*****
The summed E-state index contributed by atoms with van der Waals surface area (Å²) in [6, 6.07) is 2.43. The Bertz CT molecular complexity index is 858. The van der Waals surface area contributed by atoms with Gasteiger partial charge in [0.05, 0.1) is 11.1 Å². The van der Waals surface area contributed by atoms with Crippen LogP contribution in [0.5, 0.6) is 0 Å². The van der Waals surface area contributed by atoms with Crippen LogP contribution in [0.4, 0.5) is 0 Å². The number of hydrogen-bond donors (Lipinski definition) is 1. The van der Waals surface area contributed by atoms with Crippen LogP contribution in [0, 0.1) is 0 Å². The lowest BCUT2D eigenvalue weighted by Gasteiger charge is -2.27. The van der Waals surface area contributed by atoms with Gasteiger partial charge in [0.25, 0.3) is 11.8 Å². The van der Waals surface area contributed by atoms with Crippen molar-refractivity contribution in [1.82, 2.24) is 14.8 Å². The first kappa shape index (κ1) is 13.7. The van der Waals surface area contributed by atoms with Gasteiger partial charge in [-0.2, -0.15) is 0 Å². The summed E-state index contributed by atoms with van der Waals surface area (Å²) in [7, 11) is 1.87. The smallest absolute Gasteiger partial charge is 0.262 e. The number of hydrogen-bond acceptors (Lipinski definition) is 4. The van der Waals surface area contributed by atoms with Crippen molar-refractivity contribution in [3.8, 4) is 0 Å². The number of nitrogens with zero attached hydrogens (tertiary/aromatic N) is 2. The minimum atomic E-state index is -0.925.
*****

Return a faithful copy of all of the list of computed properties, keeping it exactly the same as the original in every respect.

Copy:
The summed E-state index contributed by atoms with van der Waals surface area (Å²) in [6, 6.07) is 2.43. The Bertz CT molecular complexity index is 858. The van der Waals surface area contributed by atoms with Gasteiger partial charge in [0.05, 0.1) is 11.1 Å². The van der Waals surface area contributed by atoms with Crippen LogP contribution in [0.5, 0.6) is 0 Å². The van der Waals surface area contributed by atoms with Crippen LogP contribution in [0.4, 0.5) is 0 Å². The number of hydrogen-bond donors (Lipinski definition) is 1. The van der Waals surface area contributed by atoms with Crippen LogP contribution in [0, 0.1) is 0 Å². The lowest BCUT2D eigenvalue weighted by Gasteiger charge is -2.27. The van der Waals surface area contributed by atoms with Gasteiger partial charge in [0.25, 0.3) is 11.8 Å². The van der Waals surface area contributed by atoms with Crippen molar-refractivity contribution in [1.82, 2.24) is 14.8 Å². The first kappa shape index (κ1) is 13.7. The van der Waals surface area contributed by atoms with Gasteiger partial charge in [-0.2, -0.15) is 0 Å². The summed E-state index contributed by atoms with van der Waals surface area (Å²) in [7, 11) is 1.87. The smallest absolute Gasteiger partial charge is 0.262 e. The number of hydrogen-bond acceptors (Lipinski definition) is 4. The van der Waals surface area contributed by atoms with Crippen molar-refractivity contribution in [3.8, 4) is 0 Å². The number of nitrogens with zero attached hydrogens (tertiary/aromatic N) is 2. The minimum atomic E-state index is -0.925.